Blind Willie McTell (song)

From Wikipedia, the free encyclopedia
Jump to: navigation, search
"Blind Willie McTell"
Song by Bob Dylan from the album The Bootleg Series Volumes 1–3 (Rare & Unreleased) 1961–1991
Released March 26, 1991 (1991-03-26)
Recorded May 5, 1983 (1983-05-05)
Length 5:52
Label Columbia Records
Writer Bob Dylan
Composer Bob Dylan
Producer Mark Knopfler
The Bootleg Series Volumes 1–3 (Rare & Unreleased) 1961–1991 track listing
"Foot of Pride"
(55)
"Blind Willie McTell"
(56)
"When the Night Comes Falling from the Sky"
(57)

"Blind Willie McTell" is a song by Bob Dylan, titled after the blues singer Blind Willie McTell. It was recorded in 1983 but left off Dylan's album Infidels and officially released in 1991 on the The Bootleg Series Volumes 1–3 (Rare & Unreleased) 1961–1991. The melody is loosely based on "St. James Infirmary Blues". For the song, Dylan, seated at the piano and accompanied by Mark Knopfler on the twelve-string acoustic guitar, sings a series of plaintive verses depicting allegorical scenes which reflect on the history of American music and slavery. Each verse ends with the same refrain: "Nobody can sing the blues like Blind Willie McTell".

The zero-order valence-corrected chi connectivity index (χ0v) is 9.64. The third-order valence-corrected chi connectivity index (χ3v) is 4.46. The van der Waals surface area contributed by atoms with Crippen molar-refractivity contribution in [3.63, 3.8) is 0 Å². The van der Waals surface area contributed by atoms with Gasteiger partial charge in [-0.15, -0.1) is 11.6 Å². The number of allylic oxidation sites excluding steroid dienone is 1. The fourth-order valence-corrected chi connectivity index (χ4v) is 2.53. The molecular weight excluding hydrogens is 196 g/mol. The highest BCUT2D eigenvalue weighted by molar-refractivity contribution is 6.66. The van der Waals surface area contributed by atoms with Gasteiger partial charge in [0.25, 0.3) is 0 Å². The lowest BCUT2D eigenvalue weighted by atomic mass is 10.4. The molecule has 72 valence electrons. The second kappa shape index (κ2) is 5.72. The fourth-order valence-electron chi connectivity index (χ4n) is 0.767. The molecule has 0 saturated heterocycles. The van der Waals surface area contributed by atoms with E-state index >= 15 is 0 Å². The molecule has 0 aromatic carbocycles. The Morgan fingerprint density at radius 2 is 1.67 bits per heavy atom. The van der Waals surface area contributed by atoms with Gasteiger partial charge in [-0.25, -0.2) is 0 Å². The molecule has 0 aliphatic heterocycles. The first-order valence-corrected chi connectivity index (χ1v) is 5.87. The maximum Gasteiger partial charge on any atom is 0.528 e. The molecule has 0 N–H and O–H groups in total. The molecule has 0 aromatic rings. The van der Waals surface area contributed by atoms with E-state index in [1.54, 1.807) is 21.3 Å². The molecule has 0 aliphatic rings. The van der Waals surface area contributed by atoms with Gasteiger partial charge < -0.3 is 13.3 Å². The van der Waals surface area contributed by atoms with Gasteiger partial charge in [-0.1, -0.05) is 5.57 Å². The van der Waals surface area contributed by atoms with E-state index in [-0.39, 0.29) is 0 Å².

Following three albums with overt Christian themes, Infidels struck most major rock critics as dealing largely with secular concerns, and they hailed it as a comeback. The mysterious exclusion of "Blind Willie McTell" complicates the story. When bootleggers released the outtakes from Infidels, the song was recognized as a composition approaching the quality of such classics as "Tangled Up In Blue", "Like a Rolling Stone" and "All Along the Watchtower".

"Blind Willie McTell" was a concert staple for The Band throughout the 1990s.[1] They also recorded it for their 1993 album Jericho. Dylan later claimed in a Rolling Stone interview that hearing The Band's version of the song inspired him to begin performing it at his own concerts:

"Dylan can't possibly be sorry that the world has had the benefit of hearing, for instance, "Blind Willie McTell", – an outtake from 1983's Infidels that has subsequently risen as high in most people's Dylan pantheon as a song can rise, and that he himself has played live since. Can he? Bob Dylan – "I started playing it live because I heard the Band doing it. Most likely it was a demo, probably showing the musicians how it should go. It was never developed fully, I never got around to completing it. There wouldn't have been any other reason for leaving it off the record. It's like taking a painting by Monet or Picasso – goin' to his house and lookin' at a half-finished painting and grabbing it and selling it to people who are 'Picasso fans.'"

The Michael Gray book Song and Dance Man III: The Art of Bob Dylan (2002) includes a chapter on this song and its musical and historical background.[2]

Covers[edit]

This song has been covered by various artists, including:

Notes and references[edit]

  1. ^ [1] The Band Tape Archive: Performances with the Band – The '90s
  2. ^ Gray, Michael (2001). Song and Dance Man III: The Art of Bob Dylan (Revised edition ed.). Continuum International Publishing Group. ISBN 0826451500. 

External links[edit]